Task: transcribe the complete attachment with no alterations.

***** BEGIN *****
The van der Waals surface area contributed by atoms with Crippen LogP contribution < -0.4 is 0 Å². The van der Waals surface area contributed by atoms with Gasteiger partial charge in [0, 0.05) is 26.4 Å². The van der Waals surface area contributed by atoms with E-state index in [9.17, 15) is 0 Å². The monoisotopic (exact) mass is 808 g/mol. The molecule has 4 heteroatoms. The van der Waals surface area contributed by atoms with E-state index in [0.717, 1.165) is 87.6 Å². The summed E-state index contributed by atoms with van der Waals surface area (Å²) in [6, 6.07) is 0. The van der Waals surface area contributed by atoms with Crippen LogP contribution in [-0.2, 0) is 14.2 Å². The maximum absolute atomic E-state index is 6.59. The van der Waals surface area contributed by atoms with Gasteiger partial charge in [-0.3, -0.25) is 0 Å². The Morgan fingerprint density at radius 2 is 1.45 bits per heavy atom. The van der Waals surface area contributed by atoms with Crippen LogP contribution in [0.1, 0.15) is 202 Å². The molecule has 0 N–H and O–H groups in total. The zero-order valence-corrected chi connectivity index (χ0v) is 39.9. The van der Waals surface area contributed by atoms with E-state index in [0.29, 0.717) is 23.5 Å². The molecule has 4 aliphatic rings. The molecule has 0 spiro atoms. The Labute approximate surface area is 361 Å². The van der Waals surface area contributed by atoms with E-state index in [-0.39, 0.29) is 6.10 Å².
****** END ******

The van der Waals surface area contributed by atoms with Crippen LogP contribution < -0.4 is 0 Å². The van der Waals surface area contributed by atoms with Gasteiger partial charge in [0, 0.05) is 26.4 Å². The van der Waals surface area contributed by atoms with E-state index in [9.17, 15) is 0 Å². The monoisotopic (exact) mass is 808 g/mol. The molecule has 4 heteroatoms. The van der Waals surface area contributed by atoms with E-state index in [0.717, 1.165) is 87.6 Å². The summed E-state index contributed by atoms with van der Waals surface area (Å²) in [6, 6.07) is 0. The van der Waals surface area contributed by atoms with Crippen LogP contribution in [-0.2, 0) is 14.2 Å². The maximum absolute atomic E-state index is 6.59. The van der Waals surface area contributed by atoms with Gasteiger partial charge in [-0.3, -0.25) is 0 Å². The Morgan fingerprint density at radius 2 is 1.45 bits per heavy atom. The van der Waals surface area contributed by atoms with Crippen LogP contribution in [0.1, 0.15) is 202 Å². The molecule has 0 N–H and O–H groups in total. The zero-order valence-corrected chi connectivity index (χ0v) is 39.9. The van der Waals surface area contributed by atoms with E-state index in [0.29, 0.717) is 23.5 Å². The molecule has 4 aliphatic rings. The molecule has 0 spiro atoms. The Labute approximate surface area is 361 Å². The van der Waals surface area contributed by atoms with E-state index in [-0.39, 0.29) is 6.10 Å².